The dangers of speeding
These dangerous behaviours put pedestrians, cyclists and other drivers at risk, and it's a problem that could get worse as emergency measures are lifted and traffic gradually increases. Moreover, with the summer weather here to stay, it may be even more tempting to turn the music up and cruise. That’s why we put together a list of good driving practices to help keep you safe.
- Maintain a speed that allows you to flow with the traffic around you, while staying within the speed limits.
- Keep a safe distance between you and the cars around you, so you have enough time to stop safely.
- Pay attention to speed limits and stay within them.
- Be aware that some driving infractions could affect your insurance premium.
In addition to risking serious injury or death, street racers and other stunt drivers can also pay a big price financially. Speeding can not only impact your insurance premium but may also come with hefty penalties which differ between provinces.
In Ontario for instance, the fines range from $2,000 to $10,000 with a possible suspension of your drivers’ licence, and a potential prison sentence. Ontario’s Ministry of Transportation (MTO) has said that while they are continuing to review their policies, a spokesperson has argued that the province already has some of the harshest penalties for speeding/aggressive driving in the world.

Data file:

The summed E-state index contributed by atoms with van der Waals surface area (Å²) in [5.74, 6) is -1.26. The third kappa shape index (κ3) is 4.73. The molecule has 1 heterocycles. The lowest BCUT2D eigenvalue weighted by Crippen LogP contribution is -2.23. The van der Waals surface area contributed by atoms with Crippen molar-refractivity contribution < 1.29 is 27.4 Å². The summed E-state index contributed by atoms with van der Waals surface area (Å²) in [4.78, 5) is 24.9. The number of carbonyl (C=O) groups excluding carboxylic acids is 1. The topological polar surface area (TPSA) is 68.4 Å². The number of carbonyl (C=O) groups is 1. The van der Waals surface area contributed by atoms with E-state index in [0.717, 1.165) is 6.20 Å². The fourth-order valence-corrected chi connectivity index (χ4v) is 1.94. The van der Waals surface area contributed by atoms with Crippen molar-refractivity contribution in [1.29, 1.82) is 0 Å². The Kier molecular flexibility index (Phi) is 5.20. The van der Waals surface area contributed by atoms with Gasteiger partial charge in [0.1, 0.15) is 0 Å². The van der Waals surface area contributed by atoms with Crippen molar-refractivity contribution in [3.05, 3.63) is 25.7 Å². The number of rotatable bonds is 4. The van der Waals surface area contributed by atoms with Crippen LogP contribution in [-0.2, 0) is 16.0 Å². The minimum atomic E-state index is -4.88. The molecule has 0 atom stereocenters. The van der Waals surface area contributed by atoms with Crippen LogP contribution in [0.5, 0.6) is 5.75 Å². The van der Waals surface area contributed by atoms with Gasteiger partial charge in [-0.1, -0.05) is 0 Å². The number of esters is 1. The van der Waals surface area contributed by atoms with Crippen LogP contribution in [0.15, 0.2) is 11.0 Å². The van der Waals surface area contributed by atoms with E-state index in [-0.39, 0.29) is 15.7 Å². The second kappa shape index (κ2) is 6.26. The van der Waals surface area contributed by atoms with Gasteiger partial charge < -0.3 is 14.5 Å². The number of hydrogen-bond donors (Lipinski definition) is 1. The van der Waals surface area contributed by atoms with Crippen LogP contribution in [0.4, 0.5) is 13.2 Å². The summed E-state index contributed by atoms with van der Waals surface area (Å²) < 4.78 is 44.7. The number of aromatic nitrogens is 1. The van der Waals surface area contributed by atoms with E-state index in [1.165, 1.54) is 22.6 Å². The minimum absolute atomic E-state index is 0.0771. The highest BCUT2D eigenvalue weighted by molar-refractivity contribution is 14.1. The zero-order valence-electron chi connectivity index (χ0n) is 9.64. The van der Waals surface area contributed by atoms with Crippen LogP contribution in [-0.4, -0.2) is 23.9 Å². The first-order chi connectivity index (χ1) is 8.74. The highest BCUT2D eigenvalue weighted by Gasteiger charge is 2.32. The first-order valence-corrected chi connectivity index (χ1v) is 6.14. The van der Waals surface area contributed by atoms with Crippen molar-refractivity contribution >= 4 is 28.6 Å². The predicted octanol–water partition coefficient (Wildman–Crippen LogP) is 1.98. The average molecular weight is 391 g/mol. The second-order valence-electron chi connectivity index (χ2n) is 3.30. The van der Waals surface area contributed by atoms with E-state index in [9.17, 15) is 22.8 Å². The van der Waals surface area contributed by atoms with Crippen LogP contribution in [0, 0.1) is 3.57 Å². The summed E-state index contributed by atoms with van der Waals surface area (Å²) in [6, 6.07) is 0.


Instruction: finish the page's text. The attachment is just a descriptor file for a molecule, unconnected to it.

Despite the potential financial and legal implications, street racers seem unable to resist the near-empty roads offered by the pandemic lockdown.
Education and awareness are key components for changing driver behaviour, and it is more important than ever for drivers to fully understand the implications and consequences of their reckless decisions behind the wheel. Bringing these to light will help drivers understand that their actions can have consequences, legally, financially and socially, and perhaps even psychologically, if their decisions result in injuries or loss of life.
To change the pattern of behaviours, we need to start at the beginning with drivers when they first obtain a licence – educate them and instill safe driving habits at an early age.
These tips are provided for information and prevention purposes only. They are general in nature, and The Personal cannot be held liable for them. We recommend using caution and consulting an expert for comprehensive, tailored advice.
Auto Insurance is not available in Manitoba, Saskatchewan and British Columbia due to government-run plans.